The Immortal Psychê and the Wandering Daimôn

Hynek Bartoš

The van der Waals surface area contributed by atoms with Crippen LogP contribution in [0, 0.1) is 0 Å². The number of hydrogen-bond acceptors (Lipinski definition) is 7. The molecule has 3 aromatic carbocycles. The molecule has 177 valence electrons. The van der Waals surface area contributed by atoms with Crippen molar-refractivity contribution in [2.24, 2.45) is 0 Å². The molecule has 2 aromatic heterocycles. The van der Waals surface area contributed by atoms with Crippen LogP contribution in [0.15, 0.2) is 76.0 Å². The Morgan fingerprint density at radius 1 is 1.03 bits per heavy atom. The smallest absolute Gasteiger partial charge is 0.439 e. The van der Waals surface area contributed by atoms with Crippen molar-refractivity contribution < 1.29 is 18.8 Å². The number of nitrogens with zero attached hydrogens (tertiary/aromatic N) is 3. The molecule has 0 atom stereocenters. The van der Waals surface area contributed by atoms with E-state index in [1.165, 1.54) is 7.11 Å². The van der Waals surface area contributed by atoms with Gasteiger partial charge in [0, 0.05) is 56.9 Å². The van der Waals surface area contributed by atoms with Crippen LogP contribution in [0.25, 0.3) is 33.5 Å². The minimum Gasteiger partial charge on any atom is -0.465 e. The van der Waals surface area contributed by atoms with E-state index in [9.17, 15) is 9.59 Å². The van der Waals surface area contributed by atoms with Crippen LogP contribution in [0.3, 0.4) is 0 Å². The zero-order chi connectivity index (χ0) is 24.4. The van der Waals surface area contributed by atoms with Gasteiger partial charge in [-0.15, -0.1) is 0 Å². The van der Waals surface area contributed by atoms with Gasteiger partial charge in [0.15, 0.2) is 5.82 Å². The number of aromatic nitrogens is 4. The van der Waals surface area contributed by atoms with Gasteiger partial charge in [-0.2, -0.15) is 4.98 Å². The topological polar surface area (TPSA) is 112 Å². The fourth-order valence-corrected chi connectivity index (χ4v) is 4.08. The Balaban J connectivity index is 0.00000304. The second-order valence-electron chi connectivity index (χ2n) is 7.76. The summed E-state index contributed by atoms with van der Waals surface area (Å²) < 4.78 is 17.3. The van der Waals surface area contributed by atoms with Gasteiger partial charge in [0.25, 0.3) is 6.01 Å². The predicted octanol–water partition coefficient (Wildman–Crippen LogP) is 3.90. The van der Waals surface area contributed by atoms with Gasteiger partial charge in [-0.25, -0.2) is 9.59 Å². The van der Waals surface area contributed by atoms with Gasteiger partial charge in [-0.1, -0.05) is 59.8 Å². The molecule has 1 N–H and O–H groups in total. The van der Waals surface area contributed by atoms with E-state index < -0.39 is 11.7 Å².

By applying the idea of two independent philosophical traditions, as suggested by Diogenes Laertius (I,13), we can recognize two considerably different notions of the soul in the pre-Platonic textual corpus. In the so-called Ionian tradition, the soul (psuchê) was viewed as a principle of life and gradually came to be regarded, in its psychological aspects, as a centre of emotions, hopes, character, speech, intellect, etc. In what is called the Italian tradition, we can often find speculations about the immortal „occult“ self (similar to the Homeric eschatological psuchê), in some versions accompanied by a theory of reincarnation. No matter whether one called the self eidôlon, daimôn, or psuchê, it was always free of any psychological connotations. The article argues that Plato was the first thinker who intentionally combined the two originally incommensurable notions of the soul.